Archives of Andrology
About: Archives of Andrology is an academic journal. The journal publishes majorly in the area(s): Sperm & Semen. It has an ISSN identifier of 0148-5016. Over the lifetime, 1966 publication(s) have been published receiving 30031 citation(s).
Topics: Sperm, Semen, Sperm motility, Male infertility, Testosterone
Papers published on a yearly basis
01 Mar 2003-Archives of Andrology
TL;DR: In contrast to vitamin B supplementation, vitamin E and selenium supplementation produced a significant decrease in MDA concentrations and an improvement of sperm motility, and these results confirm the protective and beneficial effects of Vitamin E and Selenium on semen quality and advocate their use in male infertility treatment.
Abstract: Numerous studies have reported beneficial effects of antioxidant drugs on semen quality, but there is no well-defined therapeutical protocol in male infertility. This study aimed to test the effect...
01 Jan 2003-Archives of Andrology
TL;DR: The data indicate that some RPL patients have a significant increase of sperm DNA fragmentation, which may be causative of pregnancy loss in some patients.
Abstract: Previous studies have indicated that sperm quality may be related to unexplained recurrent pregnancy loss. This study evaluated the degree of sperm DNA fragmentation using the TUNEL assay on sperm from 24 couples with unexplained recurrent pregnancy loss (RPL) compared to sperm from 2 control groups: donors of known fertility and unscreened men from the general population. The percentage of sperm staining positive for DNA fragmentation was increased (p < .001) in the RPL group (38 +/- 4.2) compared to the donor (11.9 +/- 1.0) or general population (22 +/- 2.0) control groups. In the RPL group, no correlation was observed between semen quality parameters and the TUNEL data. These data indicate that some RPL patients have a significant increase of sperm DNA fragmentation, which may be causative of pregnancy loss in some patients.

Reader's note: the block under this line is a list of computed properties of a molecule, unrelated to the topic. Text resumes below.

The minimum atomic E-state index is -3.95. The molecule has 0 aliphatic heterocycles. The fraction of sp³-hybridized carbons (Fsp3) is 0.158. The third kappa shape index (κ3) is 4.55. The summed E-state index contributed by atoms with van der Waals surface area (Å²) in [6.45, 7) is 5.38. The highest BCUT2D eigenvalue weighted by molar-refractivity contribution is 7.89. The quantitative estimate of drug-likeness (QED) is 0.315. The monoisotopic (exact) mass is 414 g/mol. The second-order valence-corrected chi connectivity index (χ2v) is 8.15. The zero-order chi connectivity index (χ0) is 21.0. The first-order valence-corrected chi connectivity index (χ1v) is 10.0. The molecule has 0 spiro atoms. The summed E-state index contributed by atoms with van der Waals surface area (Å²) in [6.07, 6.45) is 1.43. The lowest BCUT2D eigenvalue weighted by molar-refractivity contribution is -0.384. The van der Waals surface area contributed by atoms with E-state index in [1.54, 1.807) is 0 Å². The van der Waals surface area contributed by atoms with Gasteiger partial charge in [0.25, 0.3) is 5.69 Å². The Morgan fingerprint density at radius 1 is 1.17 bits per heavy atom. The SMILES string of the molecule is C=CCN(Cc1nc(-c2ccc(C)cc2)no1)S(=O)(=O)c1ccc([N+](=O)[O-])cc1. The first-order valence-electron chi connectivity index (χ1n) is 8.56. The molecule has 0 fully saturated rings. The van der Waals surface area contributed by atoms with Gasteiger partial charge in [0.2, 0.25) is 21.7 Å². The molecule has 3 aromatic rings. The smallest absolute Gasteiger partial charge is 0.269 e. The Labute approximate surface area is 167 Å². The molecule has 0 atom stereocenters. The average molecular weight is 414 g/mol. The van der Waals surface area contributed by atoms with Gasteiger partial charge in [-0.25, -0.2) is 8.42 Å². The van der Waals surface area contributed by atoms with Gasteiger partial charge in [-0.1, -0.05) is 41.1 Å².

01 Sep 2005-Archives of Andrology
TL;DR: The prolonged use of cell phones may have negative effects on the sperm motility characteristics, and the duration of possession and the daily transmission time correlated negatively and positively with the proportion of rapid progressive motile sperm.
Abstract: This study was conducted to determine a possible relationship between regular cell phone use and different human semen attributes. The history-taking of men in our university clinic was supplemente...
01 Jan 1984-Archives of Andrology
TL;DR: The incidence of hyperactivated movements by fertile and oligozoospermic spermatozoa could be significantly increased after exposure to various motility stimulants.
Abstract: Suspensions of capacitating human spermatozoa were analyzed for potential hyperactivated movements using videomicrographic methods. Analysis was carried out on aliquots of 22 sperm suspensions, which were proved fertile several hours later during human in vitro fertilization. After approximately 3 h of capacitation, 22.1% of the fertile spermatozoa displayed motility patterns designated as hyperactivated. Over 80% of these hyperactivated spermatozoa moved with a wide-amplitude, two-dimensional whiplash pattern, displaying marked lateral displacement of the head. Only 8.4% of capacitating spermatozoa from oligozoospermic patients showed these hyperactivated movements. The incidence of hyperactivated movements by fertile and oligozoospermic spermatozoa could be significantly increased after exposure to various motility stimulants. The clinical significance of hyperactivation as a functional assay of fertilizing capacity is discussed.
01 Jan 1978-Archives of Andrology
TL;DR: In these experiments, passive immunization against testosterone in intact male rats produced a clearcut stimulation of both LH and FSH release, but produced no data to support the suggestion that the intact testis can secrete nonsteroidal compounds capable of producing a differential inhibition of FSH secretion.
Abstract: Subcutaneous Silastic implants were designed to release quantities of testosterone approximating that produced by the rat testis and appropriate testosterone treatment was found to produce a physiologic inhibition of both LH and FSH secretion in orchidectomized rats. In rats bearing such testosterone implants, intravenous injection of an ovine anti-testosterone serum (0.3 cc) was sufficient to completely abolish the inhibitory effects of the testosterone implant for a period of 3 days as judged by the development of typical post-castration increases in serum LH and FSH. When this dose of antiserum was administered to intact adult male rats, the increases in serum LH on days 1, 2, and 3 post-injection were approximately 19%, 15%, and 11% of those observed in untreated castrates. Increases in serum FSH in antiserum injected rats followed a pattern similar to that for serum LH but the response was slightly greater (19%, 23%, and 22% of the castrate response) and there was no indication of a decreasing effect...
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